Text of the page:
The plaintiffs, from the US, the Czech Republic, and Ukraine, claim that IBM not only profited from the use of its products in the Holocaust, but that it has refused historians and others access to archival evidence of its "complicit role in the Holocaust," the law firm Cohen, Milstein, Hausfeld & Toll PLLC said in a statement. The plaintiffs are demanding that the records be made public, and that IBM "disgorge all profits made from their service to the Nazis during World War II to a Holocaust relief fund."
Lead attorney Michael Hausfeld estimated the amount IBM earned in the concentration camps "in the millions of dollars ... maybe around $US10 million" in 1940s terms. The plaintiffs are not seeking any personal compensation, he said on a conference call announcing the suit Monday.
"We have not yet seen the complaint, so we have no comment on the lawsuit," said Carol Makovich, IBM's vice president of worldwide media relations. She added, however, that IBM's archives for the period were donated to two universities in September 1999, where they are available to scholars. "I would like to make it very clear that IBM has been very open with its records," she said.
"IBM had a close contact with its German subsidiary throughout the '30s and '40s. What the lawsuit focuses on is IBM's conduct and knowledge with respect to the placement and usage of its technology and machines in concentration camps," Hausfeld said. "IBM continued to provide the machinery and know-how through at least 1943." The suit names IBM's longtime president, the late Thomas J. Watson, saying he closely oversaw IBM's German operations, and citing his "complicit participation in the [Nazi Third] Reich's agenda."
He added that while IBM headquarters severed its relationship with the German operation in mid-1943, he believes that separation was "on paper only."
Hausfeld said that IBM machines were leased, not sold, and that IBM staff paid regular service calls to program and maintain the machines installed at concentration camps. At Dachau concentration camp alone, there were 24 IBM sorters, tabulators and printers. "Do you think realistically that anyone, even if they're a technician, visiting a concentration camp on a regular basis, would not report back to someone what they're seeing?" he asked rhetorically.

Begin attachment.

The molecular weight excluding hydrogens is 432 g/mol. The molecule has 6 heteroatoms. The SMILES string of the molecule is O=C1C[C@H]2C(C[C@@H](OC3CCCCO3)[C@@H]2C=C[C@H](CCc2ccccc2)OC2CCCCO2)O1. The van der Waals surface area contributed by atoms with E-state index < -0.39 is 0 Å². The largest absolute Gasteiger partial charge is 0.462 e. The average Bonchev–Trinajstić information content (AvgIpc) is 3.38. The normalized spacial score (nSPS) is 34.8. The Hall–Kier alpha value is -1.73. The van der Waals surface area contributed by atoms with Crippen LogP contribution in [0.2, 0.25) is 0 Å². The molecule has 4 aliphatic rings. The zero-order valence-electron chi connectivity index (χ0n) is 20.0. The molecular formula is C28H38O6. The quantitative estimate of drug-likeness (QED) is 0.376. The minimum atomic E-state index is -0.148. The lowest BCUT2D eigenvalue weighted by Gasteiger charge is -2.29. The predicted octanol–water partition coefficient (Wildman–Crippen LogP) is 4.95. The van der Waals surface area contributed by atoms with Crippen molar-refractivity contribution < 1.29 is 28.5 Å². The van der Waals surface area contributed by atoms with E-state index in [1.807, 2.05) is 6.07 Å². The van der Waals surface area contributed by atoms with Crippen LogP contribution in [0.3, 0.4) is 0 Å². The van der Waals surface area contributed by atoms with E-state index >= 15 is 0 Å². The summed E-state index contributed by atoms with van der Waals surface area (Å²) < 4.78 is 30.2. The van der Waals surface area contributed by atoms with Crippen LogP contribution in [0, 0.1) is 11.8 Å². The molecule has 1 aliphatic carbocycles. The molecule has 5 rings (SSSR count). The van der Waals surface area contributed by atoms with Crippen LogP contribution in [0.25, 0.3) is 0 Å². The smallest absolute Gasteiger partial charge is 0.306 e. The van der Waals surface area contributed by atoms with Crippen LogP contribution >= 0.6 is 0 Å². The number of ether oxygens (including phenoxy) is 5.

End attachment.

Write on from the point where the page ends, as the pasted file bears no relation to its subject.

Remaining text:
The Nazi program of genocide against European Jews was public knowledge in the US by December 1942 at the latest, Hausfeld said.
The sensational lawsuit was made public at the same time as the publication of a new book, "IBM and the Holocaust," by Edwin Black, which is being released worldwide Monday. Hausfeld said the timing was not deliberate, but that after his firm learned of the publication date, they rushed preparations for the suit "so that it wouldn't get lost."
"IBM Germany, using its own staff and equipment, designed, executed, and supplied the indispensable technological assistance Hitler's Third Reich needed to accomplish what had never been done before - the automation of human destruction," said the book's publisher Little, Brown & Co. in a statement.
Makovich said that at the time the US entered World War II, in 1941, IBM owned 84 per cent of German subsidiary Deutsche Hollerith Maschinen GmbH (Dehomag for short), which sold the punchcard technology invented by the engineer Hermann Hollerith in the 1890s. "But in practice, beginning around 1933-34 ... the Nazis began to exert control over that operation, and certainly by the war years we had no effective control," she said. She stressed, however, that records for the period are incomplete, many of them having been destroyed in the war.
Dehomag became a wholly-owned subsidiary of IBM in 1947. It was renamed IBM Deutschland Internationale Büro-Maschinen GmbH in 1949, and IBM Germany in 1971.